August 20, 2013 § 12 Comments
Just back from a week at the Yorkshire coast – a place that has always been, for me, a wellspring. I walked the Cleveland Way at 9, caught my first fish from Whitby’s East Pier at 10; my memory is filled with its skies, hills, cliffs and fossiled beaches.
In the last few years, it has become increasingly significant, too, as a source of poetry. Every visit sets the antennae twitching: the local accent (though there are fewer of these now, as cottages and chapels are bought up and converted by the monied) is a North-East one, and the coastline is rich with Viking or Scottish words like ‘wyke’ (landing place), ‘howe’ (hole) and ‘scar’ (submerged rock).
And there is The Whitby Bookshop. The ground floor, with its new fiction and children’s section, is always busy, thankfully. They do a lot to promote local writers, too, with a large, prominent section only partly capitalising on the town’s gothic credentials. But up the rickety stairs to the small front room, there is poetry. Not a wide selection, but fantastic discounts, encouraging me to buy collections from poets I’m not familiar with. This time it was Robin Robertson’s The Wrecking Light at £3.95. They also had Swithering. I nearly bought Sean O’Brien’s Collected Poems as well – half price – and probably should have done. A couple of years ago I got a copy of George Mackay Brown’s Collected Poems for £8. Okay, it came out in 2005, but still, it’s a fantastic book, RRP £20.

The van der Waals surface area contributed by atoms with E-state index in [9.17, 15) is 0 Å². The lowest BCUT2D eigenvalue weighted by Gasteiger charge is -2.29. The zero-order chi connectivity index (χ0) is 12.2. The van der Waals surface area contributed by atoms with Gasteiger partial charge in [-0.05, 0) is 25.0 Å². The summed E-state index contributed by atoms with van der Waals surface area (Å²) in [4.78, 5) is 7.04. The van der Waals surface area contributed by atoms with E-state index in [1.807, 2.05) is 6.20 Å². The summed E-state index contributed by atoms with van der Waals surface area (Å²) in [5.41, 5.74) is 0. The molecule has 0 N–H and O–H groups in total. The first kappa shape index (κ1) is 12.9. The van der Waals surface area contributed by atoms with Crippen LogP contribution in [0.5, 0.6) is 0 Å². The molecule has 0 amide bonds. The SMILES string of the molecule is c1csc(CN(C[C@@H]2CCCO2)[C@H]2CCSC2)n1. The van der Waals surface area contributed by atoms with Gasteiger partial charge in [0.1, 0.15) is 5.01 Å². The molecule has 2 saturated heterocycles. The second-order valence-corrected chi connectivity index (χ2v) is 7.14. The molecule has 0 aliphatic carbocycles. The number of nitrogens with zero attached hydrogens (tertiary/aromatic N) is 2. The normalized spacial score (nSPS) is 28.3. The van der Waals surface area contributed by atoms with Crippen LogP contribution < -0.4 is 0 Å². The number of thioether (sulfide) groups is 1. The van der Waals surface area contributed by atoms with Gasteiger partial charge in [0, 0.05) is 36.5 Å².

If ever you’re in the area, as they say, have a look.
And while we’re at it, which other independent bookshops can you recommend for poetry? I wonder if we can support them in other ways?